Subject to board discretion, recipients have full rights to dividends once the Growth Shares have become unconditional (when the recipient has met the criteria).

Growth Shares are ideal for incentivising new starters while protecting existing shareholders (often the founders and core team members) from dilution. How so?

When to use Growth Shares

To protect existing shareholders from dilution

As recipients only receive a share in the capital growth of the business from the point the shares are issued, existing shareholders are only value diluted for growth from that point onwards. 

Dilution is when a shareholder’s proportion of equity dilutes because additional equity is issued. Though, dilution is not as scary as it sounds. In fact, share dilution isn't necessarily a bad thing.

Nevertheless, with Growth Shares, owners of scaling businesses can reassure shareholders by mitigating the dilution of the existing value of the business.

There is an exit plan

Typically, recipients of Growth Shares only realise the full potential of their shares on an exit. So, high growth companies with a good exit strategy can use Growth Shares to incentivise their team to work towards that eventuality.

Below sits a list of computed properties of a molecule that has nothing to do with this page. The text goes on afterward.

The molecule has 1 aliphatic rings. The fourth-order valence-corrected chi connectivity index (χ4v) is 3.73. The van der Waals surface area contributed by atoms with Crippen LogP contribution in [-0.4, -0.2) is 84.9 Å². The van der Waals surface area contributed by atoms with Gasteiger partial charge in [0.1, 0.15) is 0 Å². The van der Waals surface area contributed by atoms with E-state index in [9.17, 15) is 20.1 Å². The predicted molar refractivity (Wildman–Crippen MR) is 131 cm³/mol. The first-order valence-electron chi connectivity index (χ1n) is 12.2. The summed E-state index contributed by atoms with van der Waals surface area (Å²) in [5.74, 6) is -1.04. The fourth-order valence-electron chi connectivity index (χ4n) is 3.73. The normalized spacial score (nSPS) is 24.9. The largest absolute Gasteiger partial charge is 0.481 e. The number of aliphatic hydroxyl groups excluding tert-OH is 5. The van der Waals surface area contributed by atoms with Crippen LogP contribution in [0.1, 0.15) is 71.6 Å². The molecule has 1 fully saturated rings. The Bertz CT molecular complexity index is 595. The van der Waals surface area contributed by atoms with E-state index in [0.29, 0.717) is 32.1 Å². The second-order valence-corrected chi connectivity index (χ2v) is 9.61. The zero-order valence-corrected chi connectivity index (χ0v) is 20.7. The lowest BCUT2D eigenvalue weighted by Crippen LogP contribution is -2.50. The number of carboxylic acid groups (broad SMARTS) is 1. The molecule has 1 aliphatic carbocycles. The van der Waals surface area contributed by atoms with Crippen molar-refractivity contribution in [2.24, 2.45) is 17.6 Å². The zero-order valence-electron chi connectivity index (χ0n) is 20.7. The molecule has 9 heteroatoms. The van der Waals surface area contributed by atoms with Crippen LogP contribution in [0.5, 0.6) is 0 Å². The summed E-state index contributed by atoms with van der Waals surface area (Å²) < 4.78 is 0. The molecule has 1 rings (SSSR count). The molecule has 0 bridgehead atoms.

Because when that moment comes, they get to share in the capital profits on the sale (providing that the business is successful). So, everybody wins with a well-earned slice of the action.

As an alternative to HMRC-approved schemes

HMRC-approved schemes (ESS) like Enterprise Management Incentives (EMI) are an attractive option. EMI, in particular, offers enviable tax advantages that benefit both the employer and employee.

However, the criteria for EMI is quite strict; not all businesses or employees are eligible. Growth Shares are often seen as a flexible alternative. Especially because Growth Shares have tax benefits of their own...

Recipients pay no Income Tax on exercise. And if they sell the shares later, they only pay Capital Gains Tax on the difference between the hurdle and the eventual sale price.